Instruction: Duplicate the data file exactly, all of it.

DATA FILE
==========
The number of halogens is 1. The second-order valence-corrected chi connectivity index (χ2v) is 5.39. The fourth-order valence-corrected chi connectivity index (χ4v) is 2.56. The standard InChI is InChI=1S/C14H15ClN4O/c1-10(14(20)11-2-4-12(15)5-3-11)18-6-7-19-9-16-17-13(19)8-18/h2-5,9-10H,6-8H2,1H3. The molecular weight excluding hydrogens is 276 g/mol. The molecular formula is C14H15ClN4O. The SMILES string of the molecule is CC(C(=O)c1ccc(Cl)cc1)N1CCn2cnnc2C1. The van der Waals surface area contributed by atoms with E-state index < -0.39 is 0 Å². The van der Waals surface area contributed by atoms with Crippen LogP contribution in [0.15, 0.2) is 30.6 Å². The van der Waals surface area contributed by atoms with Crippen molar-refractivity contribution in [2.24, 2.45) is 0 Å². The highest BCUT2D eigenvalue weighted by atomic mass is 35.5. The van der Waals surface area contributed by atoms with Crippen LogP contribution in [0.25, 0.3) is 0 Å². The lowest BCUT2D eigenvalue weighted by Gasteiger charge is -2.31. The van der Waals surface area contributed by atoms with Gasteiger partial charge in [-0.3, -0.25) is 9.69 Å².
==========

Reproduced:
The number of halogens is 1. The second-order valence-corrected chi connectivity index (χ2v) is 5.39. The fourth-order valence-corrected chi connectivity index (χ4v) is 2.56. The standard InChI is InChI=1S/C14H15ClN4O/c1-10(14(20)11-2-4-12(15)5-3-11)18-6-7-19-9-16-17-13(19)8-18/h2-5,9-10H,6-8H2,1H3. The molecular weight excluding hydrogens is 276 g/mol. The molecular formula is C14H15ClN4O. The SMILES string of the molecule is CC(C(=O)c1ccc(Cl)cc1)N1CCn2cnnc2C1. The van der Waals surface area contributed by atoms with E-state index < -0.39 is 0 Å². The van der Waals surface area contributed by atoms with Crippen LogP contribution in [0.15, 0.2) is 30.6 Å². The van der Waals surface area contributed by atoms with Crippen molar-refractivity contribution in [2.24, 2.45) is 0 Å². The highest BCUT2D eigenvalue weighted by atomic mass is 35.5. The van der Waals surface area contributed by atoms with Crippen LogP contribution in [0.25, 0.3) is 0 Å². The lowest BCUT2D eigenvalue weighted by Gasteiger charge is -2.31. The van der Waals surface area contributed by atoms with Gasteiger partial charge in [-0.3, -0.25) is 9.69 Å².